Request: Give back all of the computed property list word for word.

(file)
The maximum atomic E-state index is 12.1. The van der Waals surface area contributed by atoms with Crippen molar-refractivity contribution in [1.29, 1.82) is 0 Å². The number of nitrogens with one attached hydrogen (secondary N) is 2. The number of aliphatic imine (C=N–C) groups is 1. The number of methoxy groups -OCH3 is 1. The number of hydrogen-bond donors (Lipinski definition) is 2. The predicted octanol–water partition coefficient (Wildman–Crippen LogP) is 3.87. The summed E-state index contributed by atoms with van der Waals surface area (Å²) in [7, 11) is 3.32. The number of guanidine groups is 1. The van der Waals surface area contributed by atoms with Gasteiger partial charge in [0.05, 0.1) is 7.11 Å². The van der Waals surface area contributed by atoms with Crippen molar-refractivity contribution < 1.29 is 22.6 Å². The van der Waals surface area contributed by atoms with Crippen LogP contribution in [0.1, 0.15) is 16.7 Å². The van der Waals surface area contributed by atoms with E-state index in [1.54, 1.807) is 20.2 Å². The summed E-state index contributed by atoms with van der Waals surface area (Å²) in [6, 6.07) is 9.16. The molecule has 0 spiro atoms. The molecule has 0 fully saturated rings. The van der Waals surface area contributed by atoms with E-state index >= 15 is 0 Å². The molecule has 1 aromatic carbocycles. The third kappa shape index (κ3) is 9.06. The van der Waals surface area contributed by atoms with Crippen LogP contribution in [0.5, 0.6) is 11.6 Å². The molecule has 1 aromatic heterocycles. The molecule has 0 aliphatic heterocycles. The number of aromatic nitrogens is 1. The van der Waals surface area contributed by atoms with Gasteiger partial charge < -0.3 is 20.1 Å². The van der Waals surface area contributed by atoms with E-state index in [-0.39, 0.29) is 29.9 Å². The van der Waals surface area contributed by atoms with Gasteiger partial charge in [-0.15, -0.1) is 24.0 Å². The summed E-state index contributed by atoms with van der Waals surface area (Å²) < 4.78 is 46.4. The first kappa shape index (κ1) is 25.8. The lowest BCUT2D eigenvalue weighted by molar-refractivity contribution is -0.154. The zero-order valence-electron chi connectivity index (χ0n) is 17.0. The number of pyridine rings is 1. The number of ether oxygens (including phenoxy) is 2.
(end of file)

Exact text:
The maximum atomic E-state index is 12.1. The van der Waals surface area contributed by atoms with Crippen molar-refractivity contribution in [1.29, 1.82) is 0 Å². The number of nitrogens with one attached hydrogen (secondary N) is 2. The number of aliphatic imine (C=N–C) groups is 1. The number of methoxy groups -OCH3 is 1. The number of hydrogen-bond donors (Lipinski definition) is 2. The predicted octanol–water partition coefficient (Wildman–Crippen LogP) is 3.87. The summed E-state index contributed by atoms with van der Waals surface area (Å²) in [7, 11) is 3.32. The number of guanidine groups is 1. The van der Waals surface area contributed by atoms with Gasteiger partial charge in [0.05, 0.1) is 7.11 Å². The van der Waals surface area contributed by atoms with Crippen molar-refractivity contribution < 1.29 is 22.6 Å². The van der Waals surface area contributed by atoms with Crippen LogP contribution in [0.1, 0.15) is 16.7 Å². The van der Waals surface area contributed by atoms with E-state index in [1.54, 1.807) is 20.2 Å². The summed E-state index contributed by atoms with van der Waals surface area (Å²) in [6, 6.07) is 9.16. The molecule has 0 spiro atoms. The molecule has 0 fully saturated rings. The van der Waals surface area contributed by atoms with E-state index >= 15 is 0 Å². The molecule has 1 aromatic carbocycles. The third kappa shape index (κ3) is 9.06. The van der Waals surface area contributed by atoms with Crippen LogP contribution in [0.5, 0.6) is 11.6 Å². The molecule has 1 aromatic heterocycles. The molecule has 0 aliphatic heterocycles. The number of aromatic nitrogens is 1. The van der Waals surface area contributed by atoms with Gasteiger partial charge < -0.3 is 20.1 Å². The van der Waals surface area contributed by atoms with E-state index in [-0.39, 0.29) is 29.9 Å². The van der Waals surface area contributed by atoms with Gasteiger partial charge in [-0.15, -0.1) is 24.0 Å². The summed E-state index contributed by atoms with van der Waals surface area (Å²) < 4.78 is 46.4. The first kappa shape index (κ1) is 25.8. The lowest BCUT2D eigenvalue weighted by molar-refractivity contribution is -0.154. The zero-order valence-electron chi connectivity index (χ0n) is 17.0. The number of pyridine rings is 1. The number of ether oxygens (including phenoxy) is 2.